– this knowledge, this feeling is at the centre of true religiousness.

Albert Einstein “The Merging of Spirit and Science”

 

The ultimate happening May 8, 2010

It is interesting to note that each religion gives a different name to this event. The Koran calls it Resurrection and the reward takes the form of “gardens watered by running streams“. The goal of Hinduism is “self-realisation” and that of Buddhism “nirvana”, where the being feels a rain of bliss upon him. Christians call it “baptism” or “entry into the kingdom of God”. There too, the symbolic gesture of John the Baptist uses the element of water on Christ’s fontanel. In the same way the Pentecostal wind which descended upon the heads of the disciples marked their entry into a new dimension, the enlightenment of their awareness through the perception of vibrations, an experience which is in every way similar to the awakening of the Kundalini today.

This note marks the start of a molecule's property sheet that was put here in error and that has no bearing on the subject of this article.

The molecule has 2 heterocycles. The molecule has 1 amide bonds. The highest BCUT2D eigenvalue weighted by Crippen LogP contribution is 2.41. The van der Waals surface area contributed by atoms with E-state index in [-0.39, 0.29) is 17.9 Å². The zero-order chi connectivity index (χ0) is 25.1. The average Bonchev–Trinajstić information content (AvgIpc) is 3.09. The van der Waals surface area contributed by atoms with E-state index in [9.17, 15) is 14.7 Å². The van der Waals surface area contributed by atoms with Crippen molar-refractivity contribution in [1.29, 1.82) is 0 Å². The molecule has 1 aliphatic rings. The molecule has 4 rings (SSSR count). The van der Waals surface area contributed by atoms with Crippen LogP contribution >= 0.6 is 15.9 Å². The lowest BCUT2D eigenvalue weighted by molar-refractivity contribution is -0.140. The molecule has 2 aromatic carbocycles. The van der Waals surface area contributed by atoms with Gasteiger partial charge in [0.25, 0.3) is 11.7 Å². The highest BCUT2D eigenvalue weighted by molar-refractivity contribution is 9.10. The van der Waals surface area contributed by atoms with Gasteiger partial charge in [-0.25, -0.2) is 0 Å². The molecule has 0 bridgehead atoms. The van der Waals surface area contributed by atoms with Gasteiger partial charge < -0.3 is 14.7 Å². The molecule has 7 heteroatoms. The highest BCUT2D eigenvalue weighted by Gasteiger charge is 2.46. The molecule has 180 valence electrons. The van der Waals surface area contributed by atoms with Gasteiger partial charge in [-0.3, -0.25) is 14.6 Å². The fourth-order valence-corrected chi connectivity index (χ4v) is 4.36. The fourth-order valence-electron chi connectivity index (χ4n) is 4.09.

Are not streams, rain and wind the metaphors used by the different traditions to refer to the event of self-realization? Hindus, Jews, Christians and Muslims experience their union in the light of the same source, that of Allah.

The Hindu has no choice but to acknowledge the cool showers of bliss descending on his brain devoid of thoughts, drenched in the absolute silence of the Eternal. The Jew enjoyed the same well-being  and feels the burning bush which was revealed to Moses vibrating within him: (more…)